1 2 3 UNITED STATES DISTRICT COURT 4 EASTERN DISTRICT OF WASHINGTON 5 6 JEANIE MARIE THOMPSON, 7 Plaintiff, 8 No. 2:16-cv-00166-SAB v. 9 COMMISSIONER OF SOCIAL ORDER DENYING 10 SECURITY, PLAINTIFF’S MOTION FOR 11 SUMMARY JUDGMENT; Defendant. 12 GRANTING DEFENDANT’S 13 MOTION FOR SUMMARY 14 JUDGMENT 15 16 Before the Court are Plaintiff’s Motion for Summary Judgment, ECF No. 17 13, and Defendant’s Motion for Summary Judgment, ECF No. 14. The motions 18 were heard without oral argument. Plaintiff is represented by Michael G. 19 Thompson, and Defendant is represented by Assistant United States Attorney 20 Timothy M. Durkin and Special Assistant United States Attorney Justin L. Martin. 21 For the reasons set forth below, the Court denies Plaintiff’s motion, and grants 22 Defendant’s motion. 23 Jurisdiction 24 On August 17, 2012, Plaintiff filed an application for disability insurance 25 benefits. Plaintiff alleged an onset date of January 7, 2008. Plaintiff, with the 26 advice of counsel, amended her alleged disability onset date to February 1, 2011. 27 // 28 // ORDER DENYING PLAINTIFF’S MOTION . . . + 1 1 Plaintiff’s application was denied initially on October 2, 2012, and on 2 reconsideration on February 14, 2013. On September 4, 2014, Plaintiff appeared 3 and testified at a hearing held in Spokane, Washington before Administrative Law 4 Judge (ALJ) Marie Palachuk. The ALJ issued a decision on November 4, 2014, 5 finding that Plaintiff was not disabled as defined by the Social Security Act. 6 Plaintiff timely requested review by the Appeals Council, which denied the request 7 on March 30, 2016. The Appeals Council’s denial of review makes the ALJ’s 8 decision the final decision of the Commissioner. 9 Plaintiff filed a timely appeal with the United States District Court for the 10 Eastern District of Washington on May 23, 2016. The matter is before this Court 11 pursuant to 42 U.S.C. § 405(g). 12 13 Sequential Evaluation Process The Social Security Act defines disability as the “inability to engage in any 14 substantial gainful activity by reason of any medically determinable physical or 15 mental impairment which can be expected to result in death or which has lasted or 16 can be expected to last for a continuous period of not less than twelve months.” 42 17 U.S.C. § 423(d)(1)(A). A claimant shall be determined to be under a disability only 18 if her impairments are of such severity that the claimant is not only unable to do 19 her previous work, but cannot, considering claimant’s age, education, and work 20 experiences, engage in any other substantial gainful work which exists in the 21 national economy. 42 U.S.C. § 423(d)(2)(A). 22 The Commissioner has established a five-step sequential evaluation process 23 for determining whether a person is disabled. 20 C.F.R. § 404.1520(a)(4); Bowen 24 v. Yuckert, 482 U.S. 137, 140-42 (1987). 25 Step 1: Is the claimant engaged in substantial gainful activities? 20 C.F.R. 26 § 404.1520(b). Substantial gainful activity is work done for pay and requires 27 compensation above the statutory minimum. 20 C.F.R. § 404.1574; Keyes v. 28 Sullivan, 894 F.2d 1053, 1057 (9th Cir. 1990). If the claimant is engaged in ORDER DENYING PLAINTIFF’S MOTION . . . + 2 1 substantial activity, benefits are denied. 20 C.F.R. § 404.1571. If she is not, the 2 ALJ proceeds to step two. 3 Step 2: Does the claimant have a medically-severe impairment or 4 combination of impairments? 20 C.F.R. § 404.1520(c). If the claimant does not 5 have a severe impairment or combination of impairments, the disability claim is 6 denied. A severe impairment is one that lasted or must be expected to last for at 7 least 12 months and must be proven through objective medical evidence. 20 C.F.R. 8 § 404.1509. If the impairment is severe, the evaluation proceeds to the third step. 9 Step 3: Does the claimant’s impairment meet or equal one of the listed 10 impairments acknowledged by the Commissioner to be so severe as to preclude 11 substantial gainful activity? 20 C.F.R. § 404.1520(d); 20 C.F.R. § 404 Subpt. P. 12 App. 1. If the impairment meets or equals one of the listed impairments, the 13 claimant is conclusively presumed to be disabled. Id. If the impairment is not one 14 conclusively presumed to be disabling, the evaluation proceeds to the fourth step. 15 Before considering Step 4, the ALJ must first determine the claimant’s 16 residual functional capacity (RFC). 20 C.F.R. § 404.1520(e). An individual’s RFC 17 is her ability to do physical and mental work activities on a sustained basis despite 18 limitations from her impairments. 19 Step 4: Does the impairment prevent the claimant from performing work she 20 has performed in the past? 20 C.F.R. § 404.1520(f). If the claimant can perform 21 her previous work, she is not disabled. Id. If the claimant cannot perform this 22 work, the evaluation proceeds to the fifth and final step. 23 Step 5: Is the claimant able to perform other work in the national economy 24 in view of her age, education, and work experience? 20 C.F.R. § 404.1520(g). 25 The initial burden of proof rests upon the claimant to establish a prima facie 26 case of entitlement to disability benefits. Tackett v. Apfel, 108 F.3d 1094, 1098 (9th 27 Cir. 1999). This burden is met once a claimant establishes that a physical or mental 28 impairment prevents her from engaging in her previous occupation. Id. At step ORDER DENYING PLAINTIFF’S MOTION . . . + 3 1 five, the burden shifts to the Commissioner to show that the claimant can perform 2 other substantial gainful activity. Id. 3 4 Standard of Review The Commissioner’s determination will be set aside only when the ALJ’s 5 findings are based on legal error or are not supported by substantial evidence in the 6 record. Matney v. Sullivan, 981 F.2d 1016, 1018 (9th Cir. 1992) (citing 42 U.S.C. 7 § 405(g)). Substantial evidence is “more than a mere scintilla,” Richardson v. 8 Perales, 402 U.S. 389, 401 (1971), but “less than a preponderance.” Sorenson v. 9 Weinberger, 514 F.2d 1112, 1119 n.10 (9th Cir. 1975). Substantial evidence is 10 “such relevant evidence as a reasonable mind might accept as adequate to support a 11 conclusion.” Richardson, 402 U.S. at 401. The Court must uphold the ALJ’s denial 12 of benefits if the evidence is susceptible to more than one rational interpretation, 13 one of which supports the decision of the ALJ. Batson v.Comm’r, Soc. Sec. 14 Admin., 359 F.3d 1190, 1193 (9th Cir. 2004). The Court reviews the entire record. 15 Jones v. Heckler, 760 F.2d 993, 995 (9th Cir. 1985). “If the evidence can support 16 either outcome, the court may not substitute its judgment for that of the ALJ.” 17 Matney, 981 F.2d at 1019. 18 A decision supported by substantial evidence will be set aside if the proper 19 legal standards were not applied in weighing the evidence and making the decision. 20 Brawner v. Sec’y of Health & Human Servs., 839 F.2d 432, 433 (9th Cir. 1988). 21 An ALJ is allowed “inconsequential” errors as long as they are immaterial to the 22 ultimate nondisability determination. Stout v. Comm’r, Soc. Sec. Admin., 454 F.3d 23 1050, 1055 (9th Cir. 2006). 24 25 Statement of Facts The facts have been presented in the administrative transcript, the ALJ’s 26 decision, and the briefs to this Court; only the most relevant facts are summarized 27 here. At the time of the hearing, Plaintiff was fifty-seven years old. Plaintiff is 28 married and does not have any children under the age of eighteen. She lives in a ORDER DENYING PLAINTIFF’S MOTION . . . + 4 1 home with her husband of over thirty-three years, has a high school education, and 2 can read. Plaintiff owned and managed a business before closing it. Following that, 3 she worked as a census taker, assistant manager, and bookkeeper. 4 While working as an assistant manager Plaintiff injured her left shoulder. 5 The injury, cumulative in nature, occurred on the job while loading fifty-pound 6 feed sacks on January 7, 2008. Following the injury, Plaintiff had three surgeries 7 on her left shoulder. Eugene Pontecorvo, D.O., orthopedic surgeon and Plaintiff’s 8 treating physician, performed all three left shoulder surgeries on Plaintiff, the last 9 of which was conducted in 2010. 10 On September 9, 2012, Plaintiff made the following representations, among 11 others, in a Social Security Administration Function Report: (1) Plaintiff is right 12 hand dominant; (2) Plaintiff is in pain due to her left shoulder injury; (3) Plaintiff’s 13 pain partially inhibits her ability to perform household chores; (4) Plaintiff’s pain 14 partially inhibits her ability to perform workplace duties; (5) Plaintiff’s pain limits 15 her to approximately nine holes of golf rather than eighteen; (6) Plaintiff is able to 16 garden and perform outdoor tasks such as raking, shoveling, and harvesting; (7) 17 Plaintiff is able to prepare basic meals and groom without assistance, daily; (8) 18 Plaintiff is able to socialize weekly with friends; (9) Plaintiff is able to pay bills; 19 (10) Plaintiff hired house cleaners to help with household chores. Tr. 196-202. At 20 the hearing, Plaintiff testified that she experiences pain in her neck, headaches, 21 dizziness, and numbness in both hands. Tr. 196-203. She has also been taking 22 antidepressants for several years. Tr. 55 23 Treatment notes from Dr. Pontecorvo dated June and August 2012 indicate 24 that Plaintiff had some difficulty completing daily activities and problems sleeping, 25 but her “situation [was] stable,” as she maintained full range of motion, full muscle 26 strength, and was swimming and exercising. Tr. 16, 358-59. Three months later, in 27 November 2012, Dr. Pontecorvo again noted that Plaintiff was swimming and 28 exercising and gaining range of motion “as we speak.” Tr. 16, 497. ORDER DENYING PLAINTIFF’S MOTION . . . + 5 The ALJ’s Findings 1 2 At step one, the ALJ found Plaintiff has maintained continuous part-time 3 work since February 1, 2011 but this work activity did not rise to the level of 4 substantial gainful employment. Tr. 13. Plaintiff had yearly earnings of between 5 $5,000 and $6,000 except in 2012 when she earned $6,883 and her quarterly 6 earnings for the years 2011, 2012, and 2013 have remained below $1,900. She 7 testified that she works as a book keeper three days per week, three hours per day. 8 At step two, the ALJ found Plaintiff has the following severe impairments: 9 left shoulder impingement syndrome, osteoarthritis of the left shoulder AC joint, 10 left elbow tendinopathy, and degenerative disc disease of the cervical spine. Tr. 1311 14. Plaintiff’s major depressive disorder and anxiety order were not found to be 12 severe Tr. 14. At step three, the ALJ found that Plaintiff’s impairments or combination of 13 14 impairments do not meet or medically equal any Listing. Tr. 14-15. The ALJ concluded that Plaintiff has the RFC to perform light work as defined in 20 CFR 404.1567(b) except she can only occasionally push/pull and/or reach overhead with the left upper extremity. However, she can reach in all other directions frequently. She is precluded from working at unprotected heights such as with ropes, ladders, and scaffolding. She must avoid concentrated exposure to vibration and other hazards such as dangerous moving machinery/equipment. 15 16 17 18 19 20 21 Tr. 15. At step four, the ALJ found that Plaintiff can perform past relevant work as 22 a survey worker/enumerator and manager trainee/assistant manager. Tr. 19. In the alternative, at step five, the ALJ found Plaintiff was not disabled on 23 24 the basis that she could perform other work which exists in significant numbers in 25 the national economy, including positions such as hotel desk clerk. Tr. 21. Issues for Review 26 1. Whether the ALJ properly evaluated Plaintiff’s credibility. 27 28 // ORDER DENYING PLAINTIFF’S MOTION . . . + 6 1 2 3 2. Whether the ALJ properly evaluated the medical opinion evidence of (a) Malcolm Brahms, M.D., and (b) Jay Schmauch, D.O. 3. Whether the ALJ properly determined Plaintiff’s RFC. 4 Discussion 5 1. Whether the ALJ properly evaluated Plaintiff’s credibility. 6 An ALJ’s assessment of a claimant’s credibility is entitled to “great weight.” 7 Anderson v. Sullivan, 914 F.2d 1121, 1124 (9th Cir. 1990). When there is no 8 evidence of malingering, the ALJ must give “specific, clear and convincing 9 reasons” for rejecting a claimant’s subjective symptom testimony. Molina v. 10 Astrue, 674 F.3d 1104, 1112 (9th Cir. 2012) (citation omitted). If the ALJ’s 11 credibility finding is supported by substantial evidence in the record, the reviewing 12 court “may not engage in second-guessing.” Thomas v. Barnhart, 278 F.3d 947, 13 959 (9th Cir. 2002). 14 In recognition of the fact that an individual’s symptoms can sometimes 15 suggest a greater level of severity of impairment than can be shown by the 16 objective medical evidence alone, 20 C.F.R. §§ 404.1529(c) and 416.929(c) 17 describe the kinds of evidence, including the factors below, that the ALJ must 18 consider in addition to the objective medical evidence when assessing the 19 credibility of an individual’s statements: 20 21 22 23 24 25 26 27 28 1. The individual’s daily activities; 2. The location, duration, frequency, and intensity of the individual’s pain or other symptoms; 3. Factors that precipitate and aggravate the symptoms; 4. The type, dosage, effectiveness, and side effects of any medication the individual takes or has taken to alleviate pain or other symptoms; 5. Treatment, other than medication, the individual receives or has received for relief of pain or other symptoms; 6. Any measures other than treatment the individual uses or has used to relieve pain or other symptoms (e.g., lying flat on his or her back, standing for 15 to 20 minutes every hour, or sleeping on a board); and 7. Any other factors concerning the individual’s functional limitations and restrictions due to pain or other symptoms. ORDER DENYING PLAINTIFF’S MOTION . . . + 7 1 SSR 16-3P, 2016 WL 1119029. 2 Daily activities may be grounds for an adverse credibility finding if (1) 3 Plaintiff’s activities contradict his or her other testimony, or (2) Plaintiff “is able to 4 spend a substantial part of his day engaged in pursuits involving the performance 5 of physical functions that are transferable to a work setting.” Orn v. Astrue, 495 6 F.3d 625, 639 (9th Cir. 2007) (citing Fair v. Bowen, 885 F.2d 597, 603 (9th Cir. 7 1989)) 8 The ALJ found Plaintiff only partially credible. In the opinion, the ALJ 9 found that (1) Plaintiff’s symptoms were not as significant as alleged; (2) 10 Plaintiff’s daily activities demonstrated she was more capable than alleged; (3) 11 Plaintiff continues to work as a bookkeeper on a part-time basis despite her 12 complaints of disabling limitations; and (4) Plaintiff’s subjective complaints were 13 inconsistent with findings by doctors. 14 The ALJ’s reasons to discredit Plaintiff’s testimony meet the specific, clear, 15 and convincing standard for the following reasons. First, the ALJ reasonably found 16 that Plaintiff’s symptoms were not as significant as alleged. Tr. 19. For example, 17 physical examinations and diagnostic imaging indicated that Plaintiff’s “situation 18 [was] stable,” as she maintained nearly full range of motion and had full muscle 19 strength. Tr. 16, 18, 358-59. The objective medical evidence, or lack thereof, is an 20 important factor to consider in determining credibility. Bray v. Comm’r of Soc. 21 Sec. Admin., 554 F.3d 1219, 1227 (9th Cir. 2009) (upholding credibility finding 22 where ALJ found that claimant’s “statements at her hearing do not comport with 23 objective evidence in her medical record”). 24 Second, the ALJ reasonably found that Plaintiff’s daily activities 25 demonstrated she was more capable than alleged. Tr. 19. Daily activities that are 26 inconsistent with a claimant’s alleged symptoms are relevant to the ALJ’s 27 symptom evaluation. Rollins v. Massanari, 261 F.3d 853, 857 (9th Cir. 2001). 28 Even where daily activities “suggest some difficulty functioning, they may be ORDER DENYING PLAINTIFF’S MOTION . . . + 8 1 grounds for discrediting the claimant’s testimony to the extent they contradict 2 claims of a totally debilitating impairment.” Molina, 674 F.3d at 1113. The Ninth 3 Circuit has “warned that ALJs must be especially cautious in concluding that daily 4 activities are inconsistent with testimony about pain, because impairments that 5 would unquestionably preclude work and all the pressures of a workplace 6 environment will often be consistent with doing more than merely resting in bed all 7 day.” Garrison v. Colvin, 759 F.3d 995, 1016 (9th Cir. 2014). Recognizing that 8 claimants should not be penalized for attempting to lead their normal lives, “only if 9 Plaintiff’s level of activity is inconsistent with his claimed limitations would these 10 activities have any bearing on his credibility.” Id. 11 Here, Plaintiff reported that before her surgeries she could do eighteen holes 12 of golf, but after her surgeries she could “hardly do nine” holes of golf. Tr. 200. 13 Even the act of attempting to play a round of golf, let alone nearly reaching nine 14 holes, is dubiously inconsistent with a debilitating shoulder disability. Also, her 15 treatment notes indicate that she engages in strenuous physical activities such as 16 swimming and lifting weights, despite her claims of disabling problems with her 17 upper extremity. Tr. 19, 359, 497. Plaintiff’s counsel rebutted by pointing out that 18 Dr. Pontecorvo’s notes indicated that “she really got some burn” by engaging in 19 the above-mentioned activities—this does not, however, imply that she was 20 incapable of doing them. Tr. 359. Accordingly, the ALJ reasonably concluded 21 that Plaintiff’s activities of daily living were inconsistent with her allegations of 22 disabling limitations. Tr. 19. 23 Third, the ALJ noted that Plaintiff continues to work as a bookkeeper on a 24 part-time basis despite her complaints of disabling limitations. Tr. 13, 19, 162-67. 25 A claimant’s subjective allegations may be discredited by evidence of employment 26 regardless of whether it rose to the level of substantial gainful activity. See 20 27 C.F.R. § 404.1571 (“Even if the work you have done was not substantial gainful 28 activity, it may show that you are able to do more work than you actually did.”). It ORDER DENYING PLAINTIFF’S MOTION . . . + 9 1 was reasonable for the ALJ to conclude that Plaintiff’s ability to perform some 2 work activities after her alleged onset date suggests that her impairments are not as 3 significant as alleged. Tr. 19. 4 Fourth, the ALJ determined that Plaintiff’s subjective complaints were 5 inconsistent with the findings by doctors regarding her workers’ compensation 6 claims before the Washington State Department of Labor and Industries. Tr. 19. 7 The Department concluded that Plaintiff had a fifteen to twenty percent permanent 8 partial disability rating. Tr. 306-50, 480-93. Plaintiff disputes the propriety of this 9 finding. However, Social Security regulations determine that “disability or 10 blindness determination [is] based on social security law.” Consequently, 11 determinations made by other agencies are not binding. 20 C.F.R. § 404.1504, 12 416.904. Nonetheless, it was appropriate for the ALJ to consider this finding, as it 13 is consistent with substantial evidence in the record. Thus, Plaintiff’s claim that the 14 ALJ failed to appreciate the distinctions between permanent total disability and 15 permanent partial disability is inconsequential. 16 Accordingly, the ALJ’s credibility finding is not error as their reasoning is 17 specific, clear, and convincing and consistent with substantial evidence in the 18 record. 19 2. Whether the ALJ properly evaluated the medical opinion evidence of (a) 20 Malcolm Brahms, M.D., and (b) Jay Schmauch, D.O. 21 The ALJ is tasked with resolving conflicts in the medical evidence. Andrews 22 v. Shalala, 53 F.3d 1035, 1039 (9th Cir. 1995). Three types of doctors provide 23 medical evidence: treating doctors, examining doctors, and reviewing (non24 examining) doctors. For cases filed before March 27, 2017, the Social Security 25 Administration favors the opinion of a treating physician over non-treating 26 27 28 ORDER DENYING PLAINTIFF’S MOTION . . . + 10 1 physicians. 20 C.F.R. § 416.9271; Orn, 495 F.3d at 631. “If a treating physician’s 2 opinion is well-supported by medically acceptable clinical and laboratory 3 diagnostic techniques and is not inconsistent with the other substantial evidence in 4 the case record, it will be given controlling weight.” Orn, 495 F.3d at 631. If a 5 treating physician’s opinion is not given “controlling weight” because it does not 6 meet these requirements, the ALJ should consider (i) the length of the treatment 7 relationship and the frequency of examination by the treating physician; and (ii) 8 the nature and extent of the treatment relationship between the patient and the 9 treating physician in determining the weight it will be given. Id. “[A]n ALJ errs 10 when he rejects a medical opinion or assigns it little weight while doing nothing 11 more than ignoring it, asserting without explanation that another medical opinion is 12 more persuasive, or criticizing it with boilerplate language that fails to offer a 13 substantive basis for his conclusion.” Garrison, 759 F.3d at 1012–13 (citing 14 Nguyen v. Chater, 100 F.3d 1462, 1464 (9th Cir. 1996)). 15 By rule then the Social Security Administration favors the opinion of a 16 treating physician over non-treating physicians. 20 C.F.R. § 416.927; Orn, 495 17 F.3d at 631. Where contradicted, the ALJ may reject the opinion of a treating 18 physician for specific and legitimate reasons that are supported by substantial 19 evidence in the record. Lester v. Chater, 81 F.3d 821, 830 (9th Cir. 1995). When 20 an ALJ fails to provide adequate reasons to reject a treating or examining doctor’s 21 22 23 24 25 26 27 28 1 20 C.F.R. § 416.927(c)(2) states: Generally, we give more weight to opinions from your treating sources, since these sources are likely to be the medical professionals most able to provide a detailed, longitudinal picture of your medical impairment(s) and may bring a unique perspective to the medical evidence that cannot be obtained from the objective medical findings alone or from reports of individual examinations, such as consultative examinations or brief hospitalizations. ORDER DENYING PLAINTIFF’S MOTION . . . + 11 1 opinion, the opinion may be credited as a matter of law. Garrison, 759 F.3d at 2 1012. 3 Here, Plaintiff argues that the ALJ improperly evaluated the opinions of 4 Malcolm Brahms, M.D. and Jay Schmauch, D.O. ECF No. 13 at 11-18. The ALJ 5 properly considered and weighed all the medical opinion evidence of record and 6 formulated an RFC finding that is consistent with the credible limitations. 7 8 a. Malcolm Brahms, M.D. Dr. Brahms is a licensed orthopedic surgeon and testified as a medical expert 9 at Plaintiff’s administrative hearing. Tr. 36-47. The ALJ gave Dr. Brahms’ opinion 10 significant weight because it is consistent with the clinical and objective medical 11 findings in the record. Tr. 18. Plaintiff claims that Dr. Brahms’ testimony is 12 contradicted by five other examining physicians. Contradiction is present, but only 13 in one of Dr. Brahms’ many observations – that “[t]here was still a slight degree of 14 limited motion, but [Plaintiff’s] signs and symptoms were ‘markedly improved’ 15 starting in August 2012.” ECF No. 13 at 11-15. The contradiction here is 16 immaterial to the outcome of the ALJ decision because the ALJ did not reject a 17 treating or examining doctor’s opinion. 18 First, Plaintiff’s treatment notes from her own surgeon, Dr. Pontecorvo, 19 support Dr. Brahms’ observation that her condition improved in August 2012. 20 Such notes dated June and August 2012 indicate that Plaintiff had some difficulty 21 completing daily activities and problems sleeping, but her “situation [was] stable,” 22 as she maintained full range of motion and full muscle strength. Tr. 16, 358-59. 23 Three months later, in November 2012, Dr. Pontecorvo again noted that Plaintiff 24 was improving. Tr. 16, 497. Plaintiff contends that the negative examination 25 findings from Dr. Kopp, Dr. Anderson, Dr. Bowton, Dr. Pontecorvo, and Dr. 26 Trevino negate the findings of Dr. Brahms’ opinion. ECF No. 13 at 11-15. Yet, 27 there is no dispute that Plaintiff’s left shoulder condition improved and that other 28 negative physical conditions remained after August 2012. Such negative and ORDER DENYING PLAINTIFF’S MOTION . . . + 12 1 positive findings are not mutually exclusive. The ALJ is right to incorporate, and 2 note, that the negative findings do not undermine Dr. Brahms’ observation that 3 Plaintiff’s condition improved in August 2012. 4 Second, Plaintiff’s argument is immaterial. It is a “settled rule that [courts] 5 will not reverse for errors that are inconsequential to the ultimate nondisability 6 determination.” Molina v. Astrue, 674 F.3d 1104, 1117 (9th Cir. 2012). Whether 7 Plaintiff’s physical condition improved in August 2012 is not dispositive. The 8 pertinent question is whether Plaintiff has disability, not whether Plaintiff is or is 9 not improving. The ALJ gave significant weight to Dr. Brahms’ opinion because it 10 was “consistent with the clinical and objective medical findings in the record” and, 11 therefore, was entitled to significant weight. Tr. 18. The ALJ thoroughly 12 considered all of the medical evidence, including the combination of positive and 13 negative examination findings, and reasonably determined that, on balance, the 14 record evidence did not establish disabling physical limitations. 15 16 b. Jay Schmauch, D.O. Dr. Schmauch examined Plaintiff once in April 2012 and prepared a report. 17 Tr. 471-73. Dr. Schmauch noted that Plaintiff complained of helplessness and 18 hopelessness, crying spells, thoughts of past abuse, and panic attacks; he also 19 reported adequate sleep and appetite, and that she enjoyed scrapbooking and 20 visiting with friends. Dr. Schmauch consequently opined that Plaintiff was 21 suffering from major depressive disorder, chronic, recurrent, and an anxiety 22 disorder, otherwise not specified. Tr. 471-76. The ALJ listed several reasons for 23 giving Dr. Schmauch’s opinion “little” weight: (1) it was limited in scope and 24 information; (2) it was not informed by a review of Plaintiff’s prior mental health 25 records; (3) it did not reveal significant complaints of mental health problems or 26 symptoms; and (4) it did not reveal any limitations related to mental health. Tr. 17. 27 The ALJ was right to consider several factors in evaluating medical opinion 28 ORDER DENYING PLAINTIFF’S MOTION . . . + 13 1 evidence in this case and did not act unreasonably when she gave Dr. Schmauch’s 2 opinion little weight. 3 Plaintiff argues that the ALJ erred by giving more weight to the opinion of 4 Dr. Pontecorvo, her treating surgeon, because Dr. Pontecorvo does not specialize 5 in mental health. Specialization is just one of several factors that ALJs must 6 consider in evaluating medical opinion evidence. See 20 C.F.R. §§ 404.1527(c)(1)7 (6). ALJs can consider, for example, the length of the treatment relationship. See 8 20 C.F.R. §§ 404.1527(c)(2)(i). In this case, Dr. Pontecorvo had a long-standing 9 relationship with Plaintiff while Dr. Schmauch examined Plaintiff only once. 10 Additionally, a State agency physician, Andrew Forsyth, Ph.D., reviewed all 11 of the record evidence and concluded there was no evidence to support any 12 significant mental limitations. Tr. 90. He independently noted that Plaintiff did not 13 list any significant mental limitations that affected her daily activities. This 14 observation conforms with the medical record and Plaintiff’s own representations. 15 Moreover, Plaintiff did not meet her burden of establishing prejudice from the 16 ALJ’s decision. See Shinseki v. Sanders, 556 U.S. 396, 409 (2009) (“the burden of 17 showing that an error is harmful normally falls upon the party attacking the 18 agency’s determination”). Plaintiff did not identify the specific restrictions or 19 limitations that the ALJ should have included in their RFC finding. Instead, 20 Plaintiff makes a general claim that suggests “moderate” limitations. Such 21 limitations are not significantly probative, as the term “moderate” means “[y]our 22 functioning in this area independently, appropriately, effectively, and on a 23 sustained basis is far.” 20 C.F.R. Pt. 404, Subpt. P, App. 1, at 12.00F2c; Revised 24 Medical Criteria for Evaluating Mental Disorders, 81 Fed. Reg. 66138-01, 66164 25 (Sept. 26, 2016) (to be codified 20 C.F.R. pts. 404, 416). Plaintiff has not pointed 26 to any mental limitations from Dr. Schmauch’s opinion that the ALJ should have 27 accounted for in the RFC finding, and thus, Plaintiff cannot establish harmful error. 28 ORDER DENYING PLAINTIFF’S MOTION . . . + 14 1 For the reasons stated above, the ALJ’s evaluation of the medical opinion 2 evidence is supported by substantial evidence in the record. 3 3. Whether the ALJ properly determined Plaintiff’s RFC. 4 The ALJ’s determination of Plaintiff’s RFC and finding that she could 5 perform past work and other work in the national economy are likewise supported 6 by substantial evidence in the record. The ALJ posed the following hypothetical to 7 the vocational expert: 8 9 10 11 12 13 14 15 16 [A]ssume an individual of the same age, education and work experience as the claimant, having been born in 1957, she falls within the advanced age category, and with a high school diploma, she falls in the high school and above regulatory category. The individual has the following limitations. . . . The first hypothetical, the individual is limited to light work, pushing and pulling with the left upper extremity is limited to occasional. Overhead reaching with the left upper extremity is limited to occasional. Reaching in all other directions with the left upper extremity is limited to frequent. No ladders, ropes or scaffolds, and avoid concentrated exposure to industrial vibration and to hazards, such as dangerous moving machinery or unprotected heights. 17 Tr. 35-36. The vocational expert (VE) opined that such a worker could perform 18 Plaintiff’s past work of survey worker, manager trainee, accounting clerk; although 19 such a worker could not operate a forklift as required of a manager trainee. Tr. 36. Next, the ALJ posed the same hypothetical but added the additional 20 21 limitations, making the manipulative limitations bilateral and stating that such a 22 worker would not be able to maintain their head and neck in either a continuous 23 flexed or extended position. Tr. 36-37. The VE opined that such a worker could 24 only perform Plaintiff’s past relevant work of manager trainee. Tr. 37. 25 Plaintiff contends that the ALJ committed reversible error by not carefully 26 considering Plaintiff’s bilateral manipulative limitations. However, the ALJ 27 explicitly requested that the VE consider the limitations that are supported by the 28 record, including Plaintiff’s claimed inability to bilaterally grab, hold and turn ORDER DENYING PLAINTIFF’S MOTION . . . + 15 1 objects. Thus, because the “hypothetical that the ALJ posed to the [vocational 2 expert] contained all of the limitations that the ALJ found credible and supported 3 by substantial evidence in the record,” the ALJ properly relied on the vocational 4 expert’s testimony to find that Plaintiff could perform her past relevant work as a 5 survey worker and manager trainee. Tr. 19-20; Bayliss v. Barnhart, 427 F.3d 1211, 6 1217-18 (9th Cir. 2005). Plaintiff has not pointed to any credible evidence that 7 would support greater limitations than the ALJ accounted for. Further, based in 8 part on the opinions of Dr. Pontecarvo, the treating physician, and Dr. Forsyth, the 9 ALJ reasonably concluded that the record evidence documenting Plaintiff’s mental 10 health treatment did not reveal any mental limitations. Tr. 17-18, 90, 497. 11 Moreover, there is nothing in the regulations that requires the ALJ to base a 12 Step Four finding on whether the claimant can perform the specific job that she 13 previously performed. ALJs can decide whether the claimant can perform “the 14 same kind of work as it is customarily performed throughout the economy.” Social 15 Security Ruling (SSR) 82-62. “If you can still do this kind of work, we will find 16 that you are not disabled.” 20 C.F.R. § 404.1520(e); see also SSR 82-61 (“a 17 claimant will be found ‘not disabled’ when it is determined that he or she retains 18 the RFC to perform [t]he actual functional demands and job duties of a particular 19 past relevant job; or [t]he functional demands and job duties of the occupation as 20 generally required by employers throughout the national economy.”) Here, the 21 vocational expert testified that Plaintiff could perform her past work as a survey 22 worker and a manager trainee. The vocational expert acknowledged that Plaintiff 23 “could not do the forklift portion” of the latter job as she performed it, but could 24 perform the functional demands and job duties of a manager trainee as generally 25 required by employers throughout the national economy. Tr. 67. The ALJ 26 reasonably relied on the testimony of the vocational expert. Tr. 19-20, 67. 27 After determining Plaintiff could perform her past relevant work at Step 28 Four, the ALJ made an alternative finding that Plaintiff could perform work as a ORDER DENYING PLAINTIFF’S MOTION . . . + 16 1 hotel desk clerk. Tr. 68. There are 217,000 hotel desk clerk jobs in the national 2 economy. Tr. 68-69. It is inconsequential if the vocational expert found one or 3 many jobs available as long as the number of jobs meets the significant number 4 required. Here, that number is 25,000 national jobs. The 217,000 jobs available 5 more than sufficiently meets this number. The ALJ properly determined that 6 Plaintiff could perform other work in the national economy. 7 Conclusion The ALJ’s determination was based upon substantial evidence in the record. 8 9 The ALJ provided specific, clear, and convincing reasons for not finding all of 10 Plaintiff’s self-described symptoms to be fully credible. Likewise, the ALJ’s 11 evaluation of medical opinion evidence is consistent with the record as a whole. 12 Accordingly, the ALJ properly determined Plaintiff’s RFC and relied on the VE’s 13 testimony to find Plaintiff capable of performing past relevant work. In sum, the 14 ALJ’s determination was based on substantial evidence and was well within the 15 scope of deference which this Court must accord the ALJ. 16 // 17 // 18 // 19 // 20 // 21 // 22 // 23 // 24 // 25 // 26 // 27 // 28 // ORDER DENYING PLAINTIFF’S MOTION . . . + 17 1 Accordingly, IT IS HEREBY ORDERED: 2 1. Plaintiff’s Motion for Summary Judgment, ECF No. 13, is DENIED. 3 2. Defendant’s Motion for Summary Judgment, ECF No. 14, is 4 GRANTED. 5 3. The District Court Executive is directed to enter judgment in favor of 6 Defendant. 7 IT IS SO ORDERED. The District Court Executive is hereby directed to 8 file this Order, provide copies to counsel, enter judgment, and close the file. 9 DATED this 13th day of September 2017. 10 11 12 13 14 15 16 Stanley A. Bastian United States District Judge 17 18 19 20 21 22 23 24 25 26 27 28 ORDER DENYING PLAINTIFF’S MOTION . . . + 18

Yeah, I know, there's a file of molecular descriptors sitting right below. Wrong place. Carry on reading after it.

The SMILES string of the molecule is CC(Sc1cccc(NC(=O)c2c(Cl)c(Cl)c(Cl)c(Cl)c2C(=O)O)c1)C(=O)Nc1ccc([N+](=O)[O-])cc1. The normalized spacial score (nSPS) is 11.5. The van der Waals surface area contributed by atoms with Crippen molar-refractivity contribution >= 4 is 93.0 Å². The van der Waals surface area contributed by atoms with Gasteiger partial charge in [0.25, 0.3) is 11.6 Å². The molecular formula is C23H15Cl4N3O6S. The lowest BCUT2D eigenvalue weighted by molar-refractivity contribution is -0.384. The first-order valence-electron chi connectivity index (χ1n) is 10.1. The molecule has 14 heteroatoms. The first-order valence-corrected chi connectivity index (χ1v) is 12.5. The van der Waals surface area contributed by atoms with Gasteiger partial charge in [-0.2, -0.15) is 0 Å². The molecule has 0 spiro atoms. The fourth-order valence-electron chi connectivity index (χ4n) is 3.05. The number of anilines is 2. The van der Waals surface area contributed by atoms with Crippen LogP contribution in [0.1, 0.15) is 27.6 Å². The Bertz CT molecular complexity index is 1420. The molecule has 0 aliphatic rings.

Disclaimer: Justia Dockets & Filings provides public litigation records from the federal appellate and district courts. These filings and docket sheets should not be considered findings of fact or liability, nor do they necessarily reflect the view of Justia.

Why Is My Information Online?